Finally, the mic quality is improved nicely over the original model – in my tests, it was at the same level as the AirPods Pro when compared in a quiet environment. It's solid for voice quality overall.

Apple AirPods family laid out next to each other for size comparison

Left: AirPods Pro. Centre: AirPods (3rd Gen). Right: AirPods (2nd Gen)

(Image credit: Future)

Apple AirPods (3rd Gen) review: Design & fit

The new AirPods follow the path laid down by AirPods Pro, with 'sticks' that are a third shorter than the previous regular AirPods, and are slightly larger in the actual bud section.

One of the advantages of this new design is that they're controlled using a system of squeezing the sticks, which works way better than you're expecting it to. On AirPods Pro, it's actually my favourite control method of any true wireless buds, because it doesn't cause any discomfort, it can't be triggered accidentally, and it can be done with gloves in winter.

On the new AirPods, it's 90% as good as on AirPods Pro – the sticks on the new AirPods sit closer to the skin than they do on AirPods Pro, so you don't have quite as much margin for pinching. It's a minor thing – they still have all the advantages mentioned above.

The big thing about the fit is that don't feature in-ear tips, for better and worse. Lots of people find this way of fitting preferable, and don't like the feel or isolation of in-ear tips. 

Conversely, some don't like that this way of fitting leaks in sound, and means that it's hard plastic where the buds sit in your ear, instead of a softer tip.

There's not really anything in these AirPods to make you change your mind about your preference, if you have one. The new AirPods let in lots of outside sound – and this can be preferable if you use them somewhere like an office or at home, because it makes it easy for people to get your attention over your music. But if you're walking along the road or taking the Tube/Metro, expect for all that rattling to overwhelm the music or podcast you're listening to.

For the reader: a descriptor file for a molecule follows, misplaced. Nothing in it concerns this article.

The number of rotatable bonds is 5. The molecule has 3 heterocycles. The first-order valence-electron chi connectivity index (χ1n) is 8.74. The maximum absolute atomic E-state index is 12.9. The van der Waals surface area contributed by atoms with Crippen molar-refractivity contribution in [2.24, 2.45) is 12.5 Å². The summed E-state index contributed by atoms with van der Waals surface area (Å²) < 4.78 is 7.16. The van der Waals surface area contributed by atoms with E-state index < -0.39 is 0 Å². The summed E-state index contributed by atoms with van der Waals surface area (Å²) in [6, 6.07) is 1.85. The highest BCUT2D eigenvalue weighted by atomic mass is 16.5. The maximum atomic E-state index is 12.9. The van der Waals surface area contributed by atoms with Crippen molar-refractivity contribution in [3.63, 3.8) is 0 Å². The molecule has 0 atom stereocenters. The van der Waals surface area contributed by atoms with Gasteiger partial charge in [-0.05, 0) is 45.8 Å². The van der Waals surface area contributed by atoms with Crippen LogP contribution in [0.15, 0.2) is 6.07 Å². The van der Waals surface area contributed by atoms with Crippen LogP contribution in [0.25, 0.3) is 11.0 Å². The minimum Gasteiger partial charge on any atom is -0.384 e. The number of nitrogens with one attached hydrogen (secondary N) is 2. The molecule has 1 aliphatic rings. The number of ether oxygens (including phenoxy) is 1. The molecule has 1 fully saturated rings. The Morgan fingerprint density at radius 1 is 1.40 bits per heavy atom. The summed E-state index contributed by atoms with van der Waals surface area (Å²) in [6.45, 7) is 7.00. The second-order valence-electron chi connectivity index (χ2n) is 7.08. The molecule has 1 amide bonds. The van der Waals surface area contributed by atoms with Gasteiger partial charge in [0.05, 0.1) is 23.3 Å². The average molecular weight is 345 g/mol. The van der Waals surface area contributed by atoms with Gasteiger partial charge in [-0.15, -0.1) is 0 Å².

In every other way, the design is as premium as you'd expect to get from Apple. The buds have a pristine, almost seamless finish. The case does too, and Apple has the best balance of hinge quality and magnet strength on the lid out of everyone – it's so satisfying to flick open and closed if like to fidget.

When in the case, the buds sit out more prominently than the older AirPods, making them easier to grab, which is a nice improvement. The magnet holding them in is nice and strong without being annoying – again, the right balance.

The new case looks bigger than the previous AirPods case, but actually the difference is small. It's pretty much the same on width and height, but it's slightly thicker. It still slips into pockets easily.

Apple AirPods 3rd Gen review

(Image credit: Future)

Apple AirPods (3rd Gen) review: Verdict

Accepting AirPods for what they are, they're very, very good. The sound quality is truly impressive, the smart features are really useful (for iOS users), and the new design is great.

My issue is that I'm frustrated by headphones for this price that are overwhelmed by sounds when travelling or vacuuming or similar – I'd want them to be just as useful anywhere, since they're pretty premium.

But I know that the design that lets the sound in is exactly the fit that lots of people like about AirPods, and when I'm using them in the office, I couldn't be happier with them. 

So I think this will very much be a matter of priorities if you're considering buying: if you want to pay around this much and get smart feature plus noise cancelling, maybe go for Beats Studio Buds; if you want the better sound of AirPods with noise cancelling, step up to AirPods Pro; if you're not worried about noise cancellation and want excellent sound, these are a great buy for iPhone users.

Apple AirPods (3rd Gen) review: Also consider

The big other option for iPhone users is AirPods Pro, as I've talked about at length. The same design, but with in-ear tips; similar sound quality, but with active noise cancellation. They're really great, and at the time of writing, are an excellent price. Here's our full Apple AirPods Pro review.

Android users shouldn't really bother with AirPods, even though will work like any Bluetooth headphones. For this kind of price, I'd steer you towards the Sony WF-1000XM3 – they're much larger and heavier, but they have top-tier ANC and superb sound quality.

Matthew Bolton

Matt is T3's former AV and Smart Home Editor (UK), master of all things audiovisual, overseeing our TV, speakers and headphones coverage. He also covered smart home products and large appliances, as well as our toys and games articles. He's can explain both what Dolby Vision IQ is and why the Lego you're building doesn't fit together the way the instructions say, so is truly invaluable. Matt has worked for tech publications for over 10 years, in print and online, including running T3's print magazine and launching its most recent redesign. He's also contributed to a huge number of tech and gaming titles over the years. Say hello if you see him roaming the halls at CES, IFA or Toy Fair. Matt now works for our sister title TechRadar.